Rolling your own TCP Based protocol comes with a number of challenges: Port selection, Parsing of data both at the client and server, Security issues e.t.c. Using HTTP will let you think of the actual problem than spending time correcting protocol issues at client or server. The Devices you've mentioned above like Android and IOS (Ipad, Iphone e.t.c) are very capable of handling HTTP COMET (Long polling). Am sure when you follow the standards for Web Applications on Mobile devices as well as these W3C Mobile Web Best Practices, your app will function well using HTTP.

Using HTTP methods will quicken the work and there are a lot of libraries on the SDKs of these Devices which would assist you prototype the solution you want as compared to the situation of rolling your own TCP-based plain text protocol. To back up this reasoning, look through these W3C findings.

Let me finally talk of the HTTP benefits on these Devices. If you are to use Web technologies for Mobile devices, such as Opera Widgets, Phone Gap, Sencha Touch, and JQuery Mobile, their SDKs and Libraries have Optimizations already done for you or have well documented ways in which your app can be made efficient. Further still, these technologies have the APIs to access the native Devices' resources like Battery check, SMS, MMS, GSM broadcast channels, Contacts, Lighting, GPS , and Memory; all as APIs in the JavaScript classes. It would become hard (inflexible) if you use native programming languages like J2ME, Mobile Python or Symbian C++ / Qt as compared to using Web technologies like CSS3, HTML5 and JavaScript tools mentioned above. Using the Web tools mentioned above will make your app easily distributable by say Ovi Store or Apple Store, from experience.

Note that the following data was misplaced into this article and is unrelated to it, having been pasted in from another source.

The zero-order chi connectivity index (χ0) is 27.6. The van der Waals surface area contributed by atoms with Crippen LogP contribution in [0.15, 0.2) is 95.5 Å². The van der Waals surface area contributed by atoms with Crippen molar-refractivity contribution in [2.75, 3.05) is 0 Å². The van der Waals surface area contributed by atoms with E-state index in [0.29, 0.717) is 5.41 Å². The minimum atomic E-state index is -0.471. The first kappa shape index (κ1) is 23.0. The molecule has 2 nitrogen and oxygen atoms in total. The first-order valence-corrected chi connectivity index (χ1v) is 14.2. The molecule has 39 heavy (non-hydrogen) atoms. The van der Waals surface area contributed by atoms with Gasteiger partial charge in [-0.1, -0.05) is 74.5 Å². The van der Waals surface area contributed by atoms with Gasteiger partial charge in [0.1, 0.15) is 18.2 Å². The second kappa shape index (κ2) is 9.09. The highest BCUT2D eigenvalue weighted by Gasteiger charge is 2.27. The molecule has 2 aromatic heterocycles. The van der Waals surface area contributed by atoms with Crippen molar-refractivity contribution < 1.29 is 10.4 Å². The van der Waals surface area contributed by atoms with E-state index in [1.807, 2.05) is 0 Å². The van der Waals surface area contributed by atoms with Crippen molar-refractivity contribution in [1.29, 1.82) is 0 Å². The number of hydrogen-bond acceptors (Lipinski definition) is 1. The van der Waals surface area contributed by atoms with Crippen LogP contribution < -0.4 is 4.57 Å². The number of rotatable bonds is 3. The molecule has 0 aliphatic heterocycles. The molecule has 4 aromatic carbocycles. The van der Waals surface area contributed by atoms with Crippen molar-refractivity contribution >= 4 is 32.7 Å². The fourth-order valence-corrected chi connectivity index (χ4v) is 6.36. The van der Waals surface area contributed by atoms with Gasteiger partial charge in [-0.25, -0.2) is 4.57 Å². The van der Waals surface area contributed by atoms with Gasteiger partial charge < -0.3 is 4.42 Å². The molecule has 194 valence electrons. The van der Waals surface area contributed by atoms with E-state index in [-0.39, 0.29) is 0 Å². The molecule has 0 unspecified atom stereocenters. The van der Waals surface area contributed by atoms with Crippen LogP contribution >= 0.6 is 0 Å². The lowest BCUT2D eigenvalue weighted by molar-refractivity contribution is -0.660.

Take note that if you use HTTP, testing will be easy. All you need is a public Domain so the Widgets on the mobile device locates your servers over the Internet. If you role your own TCP/IP protocol, the Network Routers may be disruptive against the Port number you use unless you plan on using port 80 or another well known port, but then still your Server IP would have to be made Public. There is a short cut to this: if you put your TCP Server behind the same ISP as your testing Mobile's Internet connection, the ISP routers will see both source and destination as behind its Network. But all in all, there are challenges with rolling your own protocol.

Edit: Using HTTP, you will benefit from REST. Web Servers implemented in Erlang (especially Yaws and Mochiweb) excel at REST services. Look at this article: RESTFUL services with Yaws. For mochiweb, there is an interesting article about: A million User comet application using Mochiweb which is broken into 3 parts. Further still, you could look at the solution given to this question.

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There are ZeroMQ builds for android and iOS. Java and ObjC bindings exist as well.

HTTP was created for infrequent requests with large responses. It is highly inefficient for transferring very big amounts of small data chunks. In typical situation, http headers can be twice in size of actual payload. The only strong side of HTTP is its habitualness, its 'One size fits all' karma.